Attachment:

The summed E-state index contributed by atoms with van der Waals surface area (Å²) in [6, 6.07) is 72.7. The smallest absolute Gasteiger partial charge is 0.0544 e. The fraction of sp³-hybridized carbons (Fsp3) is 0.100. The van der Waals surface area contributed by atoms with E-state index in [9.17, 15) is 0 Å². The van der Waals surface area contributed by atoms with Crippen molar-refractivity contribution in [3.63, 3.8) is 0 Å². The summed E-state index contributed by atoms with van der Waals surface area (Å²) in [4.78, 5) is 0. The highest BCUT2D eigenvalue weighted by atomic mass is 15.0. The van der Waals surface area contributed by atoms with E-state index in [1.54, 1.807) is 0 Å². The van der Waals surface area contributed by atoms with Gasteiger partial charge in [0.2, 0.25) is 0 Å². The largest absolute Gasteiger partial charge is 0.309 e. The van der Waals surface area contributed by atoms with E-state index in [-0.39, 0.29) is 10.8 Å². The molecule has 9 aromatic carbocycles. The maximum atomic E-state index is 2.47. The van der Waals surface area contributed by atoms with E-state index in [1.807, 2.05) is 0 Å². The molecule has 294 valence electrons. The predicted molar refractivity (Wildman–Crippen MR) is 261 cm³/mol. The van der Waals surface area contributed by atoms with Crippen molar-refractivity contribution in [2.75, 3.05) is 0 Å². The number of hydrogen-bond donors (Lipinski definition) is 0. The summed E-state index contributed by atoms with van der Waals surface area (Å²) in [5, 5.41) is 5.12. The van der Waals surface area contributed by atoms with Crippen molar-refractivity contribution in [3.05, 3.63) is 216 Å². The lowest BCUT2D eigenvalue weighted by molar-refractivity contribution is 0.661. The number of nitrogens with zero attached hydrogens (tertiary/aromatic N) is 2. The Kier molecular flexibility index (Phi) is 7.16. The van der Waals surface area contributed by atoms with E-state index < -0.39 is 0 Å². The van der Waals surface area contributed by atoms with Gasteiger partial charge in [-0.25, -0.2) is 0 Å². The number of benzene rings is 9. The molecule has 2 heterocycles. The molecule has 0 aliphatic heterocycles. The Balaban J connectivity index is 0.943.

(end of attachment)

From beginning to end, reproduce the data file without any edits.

The summed E-state index contributed by atoms with van der Waals surface area (Å²) in [6, 6.07) is 72.7. The smallest absolute Gasteiger partial charge is 0.0544 e. The fraction of sp³-hybridized carbons (Fsp3) is 0.100. The van der Waals surface area contributed by atoms with E-state index in [9.17, 15) is 0 Å². The van der Waals surface area contributed by atoms with Crippen molar-refractivity contribution in [3.63, 3.8) is 0 Å². The summed E-state index contributed by atoms with van der Waals surface area (Å²) in [4.78, 5) is 0. The highest BCUT2D eigenvalue weighted by atomic mass is 15.0. The van der Waals surface area contributed by atoms with E-state index in [1.54, 1.807) is 0 Å². The van der Waals surface area contributed by atoms with Gasteiger partial charge in [0.2, 0.25) is 0 Å². The largest absolute Gasteiger partial charge is 0.309 e. The van der Waals surface area contributed by atoms with E-state index in [-0.39, 0.29) is 10.8 Å². The molecule has 9 aromatic carbocycles. The maximum atomic E-state index is 2.47. The van der Waals surface area contributed by atoms with E-state index in [1.807, 2.05) is 0 Å². The molecule has 294 valence electrons. The predicted molar refractivity (Wildman–Crippen MR) is 261 cm³/mol. The van der Waals surface area contributed by atoms with Crippen molar-refractivity contribution in [2.75, 3.05) is 0 Å². The number of hydrogen-bond donors (Lipinski definition) is 0. The summed E-state index contributed by atoms with van der Waals surface area (Å²) in [5, 5.41) is 5.12. The van der Waals surface area contributed by atoms with Crippen molar-refractivity contribution in [3.05, 3.63) is 216 Å². The lowest BCUT2D eigenvalue weighted by molar-refractivity contribution is 0.661. The number of nitrogens with zero attached hydrogens (tertiary/aromatic N) is 2. The Kier molecular flexibility index (Phi) is 7.16. The van der Waals surface area contributed by atoms with E-state index < -0.39 is 0 Å². The van der Waals surface area contributed by atoms with Gasteiger partial charge in [-0.25, -0.2) is 0 Å². The number of benzene rings is 9. The molecule has 2 heterocycles. The molecule has 0 aliphatic heterocycles. The Balaban J connectivity index is 0.943.